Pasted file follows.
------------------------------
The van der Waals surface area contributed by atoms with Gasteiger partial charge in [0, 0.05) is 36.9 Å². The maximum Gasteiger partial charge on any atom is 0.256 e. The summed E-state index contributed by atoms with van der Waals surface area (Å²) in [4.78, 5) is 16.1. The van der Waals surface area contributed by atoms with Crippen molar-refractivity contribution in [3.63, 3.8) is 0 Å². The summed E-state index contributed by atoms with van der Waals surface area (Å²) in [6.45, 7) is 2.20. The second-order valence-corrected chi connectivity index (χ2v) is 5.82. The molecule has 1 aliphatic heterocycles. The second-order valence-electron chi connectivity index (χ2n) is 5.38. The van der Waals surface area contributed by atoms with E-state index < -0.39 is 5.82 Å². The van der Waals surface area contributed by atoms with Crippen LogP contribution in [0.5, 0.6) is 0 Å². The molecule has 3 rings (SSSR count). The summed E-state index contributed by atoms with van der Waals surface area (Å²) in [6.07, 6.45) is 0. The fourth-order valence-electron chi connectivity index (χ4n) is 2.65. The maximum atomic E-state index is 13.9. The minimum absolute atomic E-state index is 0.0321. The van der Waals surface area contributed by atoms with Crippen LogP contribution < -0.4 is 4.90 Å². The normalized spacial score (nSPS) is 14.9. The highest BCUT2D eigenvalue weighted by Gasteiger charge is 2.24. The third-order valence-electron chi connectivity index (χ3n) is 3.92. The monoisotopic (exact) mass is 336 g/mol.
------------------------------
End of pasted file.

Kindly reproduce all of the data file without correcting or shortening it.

The van der Waals surface area contributed by atoms with Gasteiger partial charge in [0, 0.05) is 36.9 Å². The maximum Gasteiger partial charge on any atom is 0.256 e. The summed E-state index contributed by atoms with van der Waals surface area (Å²) in [4.78, 5) is 16.1. The van der Waals surface area contributed by atoms with Crippen molar-refractivity contribution in [3.63, 3.8) is 0 Å². The summed E-state index contributed by atoms with van der Waals surface area (Å²) in [6.45, 7) is 2.20. The second-order valence-corrected chi connectivity index (χ2v) is 5.82. The molecule has 1 aliphatic heterocycles. The second-order valence-electron chi connectivity index (χ2n) is 5.38. The van der Waals surface area contributed by atoms with E-state index < -0.39 is 5.82 Å². The van der Waals surface area contributed by atoms with Crippen LogP contribution in [0.5, 0.6) is 0 Å². The molecule has 3 rings (SSSR count). The summed E-state index contributed by atoms with van der Waals surface area (Å²) in [6.07, 6.45) is 0. The fourth-order valence-electron chi connectivity index (χ4n) is 2.65. The maximum atomic E-state index is 13.9. The minimum absolute atomic E-state index is 0.0321. The van der Waals surface area contributed by atoms with Crippen LogP contribution < -0.4 is 4.90 Å². The normalized spacial score (nSPS) is 14.9. The highest BCUT2D eigenvalue weighted by Gasteiger charge is 2.24. The third-order valence-electron chi connectivity index (χ3n) is 3.92. The monoisotopic (exact) mass is 336 g/mol.